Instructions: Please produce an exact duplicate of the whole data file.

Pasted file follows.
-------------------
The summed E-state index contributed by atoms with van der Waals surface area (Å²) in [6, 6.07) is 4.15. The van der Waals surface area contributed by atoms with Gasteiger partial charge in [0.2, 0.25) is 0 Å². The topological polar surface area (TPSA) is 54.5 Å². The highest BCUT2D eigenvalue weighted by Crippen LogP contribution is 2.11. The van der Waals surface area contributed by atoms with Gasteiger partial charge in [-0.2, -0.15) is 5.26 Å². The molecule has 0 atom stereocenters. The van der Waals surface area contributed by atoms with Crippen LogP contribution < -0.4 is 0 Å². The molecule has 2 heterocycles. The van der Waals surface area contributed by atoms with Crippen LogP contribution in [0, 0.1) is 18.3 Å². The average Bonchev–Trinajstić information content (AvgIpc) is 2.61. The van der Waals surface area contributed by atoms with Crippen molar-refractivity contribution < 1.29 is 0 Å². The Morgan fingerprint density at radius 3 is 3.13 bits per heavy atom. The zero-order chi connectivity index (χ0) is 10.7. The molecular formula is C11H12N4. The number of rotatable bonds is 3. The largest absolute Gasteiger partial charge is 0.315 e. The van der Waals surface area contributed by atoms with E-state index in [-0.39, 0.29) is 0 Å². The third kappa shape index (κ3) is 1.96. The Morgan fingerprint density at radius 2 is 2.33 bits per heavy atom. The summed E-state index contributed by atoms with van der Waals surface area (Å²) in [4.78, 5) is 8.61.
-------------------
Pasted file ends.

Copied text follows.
The summed E-state index contributed by atoms with van der Waals surface area (Å²) in [6, 6.07) is 4.15. The van der Waals surface area contributed by atoms with Gasteiger partial charge in [0.2, 0.25) is 0 Å². The topological polar surface area (TPSA) is 54.5 Å². The highest BCUT2D eigenvalue weighted by Crippen LogP contribution is 2.11. The van der Waals surface area contributed by atoms with Gasteiger partial charge in [-0.2, -0.15) is 5.26 Å². The molecule has 0 atom stereocenters. The van der Waals surface area contributed by atoms with Crippen LogP contribution < -0.4 is 0 Å². The molecule has 2 heterocycles. The van der Waals surface area contributed by atoms with Crippen LogP contribution in [0, 0.1) is 18.3 Å². The average Bonchev–Trinajstić information content (AvgIpc) is 2.61. The van der Waals surface area contributed by atoms with Crippen molar-refractivity contribution < 1.29 is 0 Å². The Morgan fingerprint density at radius 3 is 3.13 bits per heavy atom. The zero-order chi connectivity index (χ0) is 10.7. The molecular formula is C11H12N4. The number of rotatable bonds is 3. The largest absolute Gasteiger partial charge is 0.315 e. The van der Waals surface area contributed by atoms with E-state index in [-0.39, 0.29) is 0 Å². The third kappa shape index (κ3) is 1.96. The Morgan fingerprint density at radius 2 is 2.33 bits per heavy atom. The summed E-state index contributed by atoms with van der Waals surface area (Å²) in [4.78, 5) is 8.61.